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In gravitation, we have gravitational potential energy U and gravitational potential Φ where: $$Φ = \frac{U}{m}$$

In electrostatics, we have this instead: $$Φ = \frac{U}{q}$$

In a spring-mass system, we have elastic potential energy U defined as: $$U=\frac{1}{2}kx^2$$ where the point of reference is taken to be $x=0$.

Does a elastic potential similarly exist for spring-mass systems?

Unlike gravitation and electrostatics, a spring-mass system does not have a field associated with it, since the force exerted by the spring does not depend on the mass itself. And since potentials and related to fields by: $$\phi=-\int_{ref}^{\vec{r}} \vec{g}\cdot d\vec{r}$$, it would seem likely that the non-existence of an elastic field suggests the non-existence of an elastic potential.

But I know roughly that the concept of fields was not simply created to separate the problem solving of gravitation/electrostatics into 1. analysis of the effect of other masses/charges (aka finding the field), and 2. analysis of this net effect on the mass/charge in question (aka relating field to force).

Something about fields being more fundamental* than just $\frac{F}{m}$ or $\frac{F}{q}$, and thus the Maxwell equations are written in terms of electric fields, but I'm not too familiar with that, though this nevertheless makes me think that perhaps the idea of fields and potentials can still be applied to springs despite the elastic force being independent of the mass. Can they? Why or why not?

*I read this from Div, Grad, Curl and All That:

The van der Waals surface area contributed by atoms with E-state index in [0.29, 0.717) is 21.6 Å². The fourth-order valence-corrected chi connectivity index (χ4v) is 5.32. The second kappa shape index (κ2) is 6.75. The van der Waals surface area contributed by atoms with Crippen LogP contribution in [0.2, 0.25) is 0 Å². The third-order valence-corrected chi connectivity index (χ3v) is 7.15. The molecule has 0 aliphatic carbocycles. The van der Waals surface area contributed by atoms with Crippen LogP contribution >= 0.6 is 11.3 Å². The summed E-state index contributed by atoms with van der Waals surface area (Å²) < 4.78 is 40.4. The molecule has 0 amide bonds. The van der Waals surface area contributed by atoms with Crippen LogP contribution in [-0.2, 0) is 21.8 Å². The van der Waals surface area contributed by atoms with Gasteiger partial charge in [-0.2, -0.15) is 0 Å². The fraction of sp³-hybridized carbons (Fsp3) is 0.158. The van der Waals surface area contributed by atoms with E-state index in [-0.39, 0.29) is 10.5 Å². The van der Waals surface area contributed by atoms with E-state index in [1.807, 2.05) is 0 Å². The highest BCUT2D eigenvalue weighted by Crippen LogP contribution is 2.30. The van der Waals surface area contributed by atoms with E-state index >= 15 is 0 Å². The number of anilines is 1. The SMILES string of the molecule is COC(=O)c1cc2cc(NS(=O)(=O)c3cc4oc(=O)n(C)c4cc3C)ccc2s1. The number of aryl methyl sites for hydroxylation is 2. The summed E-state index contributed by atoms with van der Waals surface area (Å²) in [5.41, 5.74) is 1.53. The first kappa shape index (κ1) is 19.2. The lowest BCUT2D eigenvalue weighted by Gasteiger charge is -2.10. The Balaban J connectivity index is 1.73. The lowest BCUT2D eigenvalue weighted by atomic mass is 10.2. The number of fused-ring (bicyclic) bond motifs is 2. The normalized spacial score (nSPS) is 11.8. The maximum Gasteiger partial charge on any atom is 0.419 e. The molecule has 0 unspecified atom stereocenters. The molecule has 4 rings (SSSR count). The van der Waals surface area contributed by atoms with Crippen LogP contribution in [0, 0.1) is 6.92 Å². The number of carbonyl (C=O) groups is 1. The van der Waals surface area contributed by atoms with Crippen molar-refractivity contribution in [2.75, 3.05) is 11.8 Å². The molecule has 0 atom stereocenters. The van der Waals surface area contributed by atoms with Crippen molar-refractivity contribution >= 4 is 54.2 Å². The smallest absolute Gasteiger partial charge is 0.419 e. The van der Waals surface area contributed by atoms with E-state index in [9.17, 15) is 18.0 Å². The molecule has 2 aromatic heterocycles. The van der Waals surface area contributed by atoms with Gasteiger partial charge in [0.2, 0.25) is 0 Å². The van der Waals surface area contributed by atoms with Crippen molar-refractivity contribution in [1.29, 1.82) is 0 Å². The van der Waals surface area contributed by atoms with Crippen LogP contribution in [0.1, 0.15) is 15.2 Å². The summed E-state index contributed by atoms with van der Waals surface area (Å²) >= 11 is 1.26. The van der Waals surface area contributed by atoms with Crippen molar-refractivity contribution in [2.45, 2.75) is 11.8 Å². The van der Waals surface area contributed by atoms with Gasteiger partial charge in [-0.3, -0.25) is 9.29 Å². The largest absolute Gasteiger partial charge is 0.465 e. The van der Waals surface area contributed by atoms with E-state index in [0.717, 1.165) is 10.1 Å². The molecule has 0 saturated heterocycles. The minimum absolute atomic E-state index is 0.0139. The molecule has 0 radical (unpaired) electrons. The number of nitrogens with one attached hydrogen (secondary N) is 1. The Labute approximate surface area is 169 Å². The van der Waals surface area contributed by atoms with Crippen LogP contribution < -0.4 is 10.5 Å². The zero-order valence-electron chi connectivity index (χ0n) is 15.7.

The second reason for introducing the electrostatic field is more basic. It turns out that all classical electromagnetic theory can be codified in terms of four equations, called Maxwell's equations, which relate fields (electric and magnetic) to each other and to the charges and currents which produce them. Thus, electromagnetism is a field theory and the electric field ultimately plays a role and assumes an importance which far transcends its simple elementary definition as "force per unit charge".

Note: This question had been asked before at Elastic potential, but both answers seemed to misinterpret what the question was asking.

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  • $\begingroup$ Do you mean to ask whether an elastic potential exists for electrostatic systems? $\endgroup$
    – J. Murray
    Aug 19, 2023 at 14:23
  • $\begingroup$ No, I mean to ask if an elastic potential exists for spring-mass systems. I raised the part about electrostatic fields to explain why I thought that perhaps even though elastic forces were independent of the mass, a field could still be defined meaningfully, and thus a potential could also be defined meaningfully. Anyway, could you enlighten me about how elastic potentials can exist for electrostatic systems? Surely charges and springs are 2 different things? $\endgroup$
    – bluesky
    Aug 19, 2023 at 14:27

2 Answers 2

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You were right in your assumption, since U does only depend on x (and k) and the force is not dependent of the body on the spring, potential is not meaningful.

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Interesting question. It would seem elastic potential has no meaning for a massless spring and I’ve found no reference to elastic potential in the literature. But I'm not so sure that is the case for a spring with mass or for a spring-mass system.

Usually, for a massless spring, we assign the elastic potential energy to some mass attached to the end of an extended or compressed spring. Then perhaps we could define the elastic potential of the spring-mass system as

$$\phi=\frac{1}{2}\frac{kx^2}{m}$$

However, I’d be interested in other’s thoughts on subject.

Hope this helps.

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